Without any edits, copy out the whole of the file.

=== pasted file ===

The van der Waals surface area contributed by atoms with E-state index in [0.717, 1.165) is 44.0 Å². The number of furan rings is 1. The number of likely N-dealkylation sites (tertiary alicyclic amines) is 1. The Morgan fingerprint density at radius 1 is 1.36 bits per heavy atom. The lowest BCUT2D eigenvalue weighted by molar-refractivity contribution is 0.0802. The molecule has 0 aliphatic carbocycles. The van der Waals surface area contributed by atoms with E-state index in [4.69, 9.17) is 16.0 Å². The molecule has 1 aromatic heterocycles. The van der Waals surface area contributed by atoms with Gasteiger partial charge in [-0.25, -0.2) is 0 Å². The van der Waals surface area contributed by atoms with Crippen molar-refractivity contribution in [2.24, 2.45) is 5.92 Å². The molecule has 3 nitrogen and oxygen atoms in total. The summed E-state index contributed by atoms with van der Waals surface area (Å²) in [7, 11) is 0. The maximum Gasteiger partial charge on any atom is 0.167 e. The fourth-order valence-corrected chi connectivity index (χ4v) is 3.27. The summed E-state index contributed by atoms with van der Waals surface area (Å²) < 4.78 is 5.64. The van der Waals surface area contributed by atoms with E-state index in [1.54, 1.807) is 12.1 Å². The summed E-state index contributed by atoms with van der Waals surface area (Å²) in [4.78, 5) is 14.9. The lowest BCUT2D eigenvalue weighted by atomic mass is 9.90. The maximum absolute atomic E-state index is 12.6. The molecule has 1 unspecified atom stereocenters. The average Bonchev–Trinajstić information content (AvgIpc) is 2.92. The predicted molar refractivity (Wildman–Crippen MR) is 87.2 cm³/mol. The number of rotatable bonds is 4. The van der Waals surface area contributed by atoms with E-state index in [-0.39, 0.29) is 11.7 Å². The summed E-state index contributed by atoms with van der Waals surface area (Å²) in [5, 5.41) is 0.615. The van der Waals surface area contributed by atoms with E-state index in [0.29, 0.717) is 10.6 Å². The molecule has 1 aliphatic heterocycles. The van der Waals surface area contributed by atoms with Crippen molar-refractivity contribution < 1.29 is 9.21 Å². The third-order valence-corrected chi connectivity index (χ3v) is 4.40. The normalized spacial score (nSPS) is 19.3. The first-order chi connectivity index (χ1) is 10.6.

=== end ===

The van der Waals surface area contributed by atoms with E-state index in [0.717, 1.165) is 44.0 Å². The number of furan rings is 1. The number of likely N-dealkylation sites (tertiary alicyclic amines) is 1. The Morgan fingerprint density at radius 1 is 1.36 bits per heavy atom. The lowest BCUT2D eigenvalue weighted by molar-refractivity contribution is 0.0802. The molecule has 0 aliphatic carbocycles. The van der Waals surface area contributed by atoms with E-state index in [4.69, 9.17) is 16.0 Å². The molecule has 1 aromatic heterocycles. The van der Waals surface area contributed by atoms with Gasteiger partial charge in [-0.25, -0.2) is 0 Å². The van der Waals surface area contributed by atoms with Crippen molar-refractivity contribution in [2.24, 2.45) is 5.92 Å². The molecule has 3 nitrogen and oxygen atoms in total. The summed E-state index contributed by atoms with van der Waals surface area (Å²) in [7, 11) is 0. The maximum Gasteiger partial charge on any atom is 0.167 e. The fourth-order valence-corrected chi connectivity index (χ4v) is 3.27. The summed E-state index contributed by atoms with van der Waals surface area (Å²) < 4.78 is 5.64. The van der Waals surface area contributed by atoms with E-state index in [1.54, 1.807) is 12.1 Å². The summed E-state index contributed by atoms with van der Waals surface area (Å²) in [4.78, 5) is 14.9. The lowest BCUT2D eigenvalue weighted by atomic mass is 9.90. The maximum absolute atomic E-state index is 12.6. The molecule has 1 unspecified atom stereocenters. The average Bonchev–Trinajstić information content (AvgIpc) is 2.92. The predicted molar refractivity (Wildman–Crippen MR) is 87.2 cm³/mol. The number of rotatable bonds is 4. The van der Waals surface area contributed by atoms with E-state index in [-0.39, 0.29) is 11.7 Å². The summed E-state index contributed by atoms with van der Waals surface area (Å²) in [5, 5.41) is 0.615. The van der Waals surface area contributed by atoms with E-state index in [0.29, 0.717) is 10.6 Å². The molecule has 1 aliphatic heterocycles. The van der Waals surface area contributed by atoms with Crippen molar-refractivity contribution < 1.29 is 9.21 Å². The third-order valence-corrected chi connectivity index (χ3v) is 4.40. The normalized spacial score (nSPS) is 19.3. The first-order chi connectivity index (χ1) is 10.6.